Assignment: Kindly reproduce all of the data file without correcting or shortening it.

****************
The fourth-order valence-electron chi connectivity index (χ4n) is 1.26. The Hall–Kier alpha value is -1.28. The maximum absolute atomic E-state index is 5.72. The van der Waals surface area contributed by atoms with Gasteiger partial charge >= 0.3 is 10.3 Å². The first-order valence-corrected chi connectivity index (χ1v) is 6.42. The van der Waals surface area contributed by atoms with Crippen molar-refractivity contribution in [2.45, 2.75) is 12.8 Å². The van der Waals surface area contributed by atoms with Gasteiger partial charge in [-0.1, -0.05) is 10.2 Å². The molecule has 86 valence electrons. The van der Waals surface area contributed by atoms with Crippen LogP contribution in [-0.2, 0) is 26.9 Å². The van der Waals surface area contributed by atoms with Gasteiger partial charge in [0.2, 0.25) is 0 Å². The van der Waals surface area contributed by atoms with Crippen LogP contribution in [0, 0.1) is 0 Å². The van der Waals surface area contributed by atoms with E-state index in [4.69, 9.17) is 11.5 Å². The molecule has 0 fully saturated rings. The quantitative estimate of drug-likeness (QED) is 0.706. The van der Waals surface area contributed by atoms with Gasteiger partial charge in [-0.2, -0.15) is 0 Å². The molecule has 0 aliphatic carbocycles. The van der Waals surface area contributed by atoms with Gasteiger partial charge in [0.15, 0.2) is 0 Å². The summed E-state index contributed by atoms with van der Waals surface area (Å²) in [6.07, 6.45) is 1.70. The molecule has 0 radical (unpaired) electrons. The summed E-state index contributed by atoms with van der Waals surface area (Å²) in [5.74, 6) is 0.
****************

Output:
The fourth-order valence-electron chi connectivity index (χ4n) is 1.26. The Hall–Kier alpha value is -1.28. The maximum absolute atomic E-state index is 5.72. The van der Waals surface area contributed by atoms with Gasteiger partial charge >= 0.3 is 10.3 Å². The first-order valence-corrected chi connectivity index (χ1v) is 6.42. The van der Waals surface area contributed by atoms with Crippen molar-refractivity contribution in [2.45, 2.75) is 12.8 Å². The van der Waals surface area contributed by atoms with Gasteiger partial charge in [-0.1, -0.05) is 10.2 Å². The molecule has 86 valence electrons. The van der Waals surface area contributed by atoms with Crippen LogP contribution in [-0.2, 0) is 26.9 Å². The van der Waals surface area contributed by atoms with Gasteiger partial charge in [0.2, 0.25) is 0 Å². The van der Waals surface area contributed by atoms with Crippen LogP contribution in [0, 0.1) is 0 Å². The van der Waals surface area contributed by atoms with E-state index in [4.69, 9.17) is 11.5 Å². The molecule has 0 fully saturated rings. The quantitative estimate of drug-likeness (QED) is 0.706. The van der Waals surface area contributed by atoms with Gasteiger partial charge in [-0.2, -0.15) is 0 Å². The molecule has 0 aliphatic carbocycles. The van der Waals surface area contributed by atoms with Gasteiger partial charge in [0.15, 0.2) is 0 Å². The summed E-state index contributed by atoms with van der Waals surface area (Å²) in [6.07, 6.45) is 1.70. The molecule has 0 radical (unpaired) electrons. The summed E-state index contributed by atoms with van der Waals surface area (Å²) in [5.74, 6) is 0.